The arguments to the .cproc directive can be either machine-register names or symbolic names. When register names are specified, its position in the argument list must correspond to the argument passing conventions for C. For example, the first argument in C function must be register A4. When symbolic names are specified, the assembly optimizer ensures proper allocation and initialization (if necessary) of registers at the beginning of the procedure. To represent a 40-bit argument, a register pair can be specified as an argument. In this module, however, we oniy use 32bit values as arguments.

The .reg directive allows you to use descriptive names for values that will be stored in registers. It is valid only within procedures only. The .return directive functionality is equivalent to the return statement in C code. It places the optional argument in the appropriate register for a return value as per the C calling conventions. If no argument is specified, no value is returned, similar to a void function in C code. To perform a conditional .return, you can simply put conditional branch around a .return as:


[!cc]	B	around
     .return
around:
          
The .trip directive specifies the value of the trip count. The trip count indicates how many times a loop will iterate. By giving this extra information to the assembler optimizer, a better optimization is achieved for loops. The label preceding .trip directive represents the beginning of the loop. This is a required parameter.

For more information on writing C callable linear assembly procedure, refer to TMS32OC6x Optimizing C Compiler User’s Guide. For C6x assembly instructions, refer to TMS32OC62x/C67x CPU and Instruction Set Reference Guide.

Exercise 3: FIR In Linear Asm

Write a C callable FIR filtering routine in linear assembly. When using different optimization levels, what is the number of clock cycles of each FIR filtering?

Calling Assembly From C (Optional, but extra credit)

Function Name Declaration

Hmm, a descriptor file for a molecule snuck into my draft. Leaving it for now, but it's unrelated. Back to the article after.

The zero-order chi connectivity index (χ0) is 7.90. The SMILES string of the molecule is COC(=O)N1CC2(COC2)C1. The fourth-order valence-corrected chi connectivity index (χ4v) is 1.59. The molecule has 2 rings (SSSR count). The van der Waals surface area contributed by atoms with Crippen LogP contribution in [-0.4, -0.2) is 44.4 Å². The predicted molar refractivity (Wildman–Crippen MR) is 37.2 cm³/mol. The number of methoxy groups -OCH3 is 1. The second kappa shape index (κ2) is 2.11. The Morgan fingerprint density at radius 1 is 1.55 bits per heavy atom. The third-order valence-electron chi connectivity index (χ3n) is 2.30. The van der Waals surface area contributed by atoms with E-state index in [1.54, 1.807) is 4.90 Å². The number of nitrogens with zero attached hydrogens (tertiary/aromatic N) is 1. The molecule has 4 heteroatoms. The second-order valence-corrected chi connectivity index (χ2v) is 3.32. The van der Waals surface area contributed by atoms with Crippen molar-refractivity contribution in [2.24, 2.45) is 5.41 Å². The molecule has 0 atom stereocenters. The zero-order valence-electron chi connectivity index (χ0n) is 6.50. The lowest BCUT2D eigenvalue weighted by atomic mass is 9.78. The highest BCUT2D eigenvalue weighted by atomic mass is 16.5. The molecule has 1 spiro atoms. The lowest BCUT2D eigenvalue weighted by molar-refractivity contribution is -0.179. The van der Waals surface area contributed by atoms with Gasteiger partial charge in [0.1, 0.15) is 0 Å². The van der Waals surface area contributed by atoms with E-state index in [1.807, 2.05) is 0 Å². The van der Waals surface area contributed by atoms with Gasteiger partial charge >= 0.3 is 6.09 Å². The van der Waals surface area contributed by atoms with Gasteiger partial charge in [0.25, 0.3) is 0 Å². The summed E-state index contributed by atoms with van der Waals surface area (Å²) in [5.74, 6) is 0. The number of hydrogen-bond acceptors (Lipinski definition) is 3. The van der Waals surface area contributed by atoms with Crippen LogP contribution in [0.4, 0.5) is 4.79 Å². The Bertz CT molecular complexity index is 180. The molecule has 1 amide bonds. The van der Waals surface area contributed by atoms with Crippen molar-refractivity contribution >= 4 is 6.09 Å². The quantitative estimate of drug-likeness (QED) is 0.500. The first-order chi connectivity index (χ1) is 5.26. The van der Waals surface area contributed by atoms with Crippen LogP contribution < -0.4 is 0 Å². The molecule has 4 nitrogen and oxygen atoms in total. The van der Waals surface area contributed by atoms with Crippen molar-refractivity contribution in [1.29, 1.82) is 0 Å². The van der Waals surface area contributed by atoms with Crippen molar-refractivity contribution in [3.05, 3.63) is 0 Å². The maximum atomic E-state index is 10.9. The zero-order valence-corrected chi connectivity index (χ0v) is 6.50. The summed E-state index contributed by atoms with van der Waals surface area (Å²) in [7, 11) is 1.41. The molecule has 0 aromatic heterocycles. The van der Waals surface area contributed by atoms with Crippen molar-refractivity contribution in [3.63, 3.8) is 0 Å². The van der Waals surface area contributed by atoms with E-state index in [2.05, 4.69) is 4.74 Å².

For the C program to be able to call an assembly function, the names of the function must be known to the C program. In the C program, the function is declared as an external function:


1     ...
2     int myasmfunction(int, int); 
3     ...
          
In the assembly file, you use the same function name as the label at the jump address to which the function call branches. But, all the names defined in C are used with a _ prepended. That is, we can define the function in assembly as follows.

1                     .global _myasmfunction
2     _myasmfunction: ADD	A4,B4,A4
3                     ...
4                     B 	B3
5                     NOP	5
6     ;end of subroutine
          
The function name must be declared using the .global directive in the assembly file to let the assembler and compiler know that this is used in another file.

Then, if you have a function call in C program like


1     ...
2     int x,y,z;
3     x = 12;
4     y = 34
5     z = myasmfunction(x,y);
6     ...
          
the program branches to the address _myasmfunction and after finishing the function the asm program returns the control to the calling function by the B B3 instruction. Why B3 then? This is explained in Section 14. Another question is where are the variables xx and yy stored when the program jumps to the assembly function. This is also explained in Section 14.

Function Argument Passing

Let’s go to Code 53. When we have a C function call like z = myasmfunction(x,y);, the arguments are stored in the registers in the following order: A4, B4, A6, B6, Al0, Bl0, A12, B12. That is, in Code 53, the values of xx and yy are stored in A4 and B4 respectively. And, before jumping to the assembly function, the return address is stored in B3. This explains why we branched to the address contained in B3 at the end of the assembly function. In fact, the above myasmfunction computes the sum of the two arguments. Then, where do we need to store the function return value that is eventually stored in the C variable zz? The A4 register is used for the return value. Therefore, the above assembly function indeed correctly computes and returns the sum of the two arguments.

The reason why the arguments are stored only in the even numbered registers is that the even-odd pairs are used for storing values longer than 32 bit. For example, if the first function argument is a long integer, it is stored in the register pair A4:A5.

Preserving Register Values

There is one more thing to keep in mind when you write a C callable assembly function. You cannot modify the values in A10-A15 and B10-B15. These registers are used in C to store valuable information. Once you corrupt any of these, your C program will not function properly upon returning to the C after finishing the assembly routine. For example, you can save and restore these registers in stack.

Exercise 4: C Callable FIR Routine

Modify the FIR filtering assembly routine you wrote in (Reference) so that it can be called from C. Combining this C callable assembly function with the provided A/D-D/A C program, implement another FIR filter program. Test the program.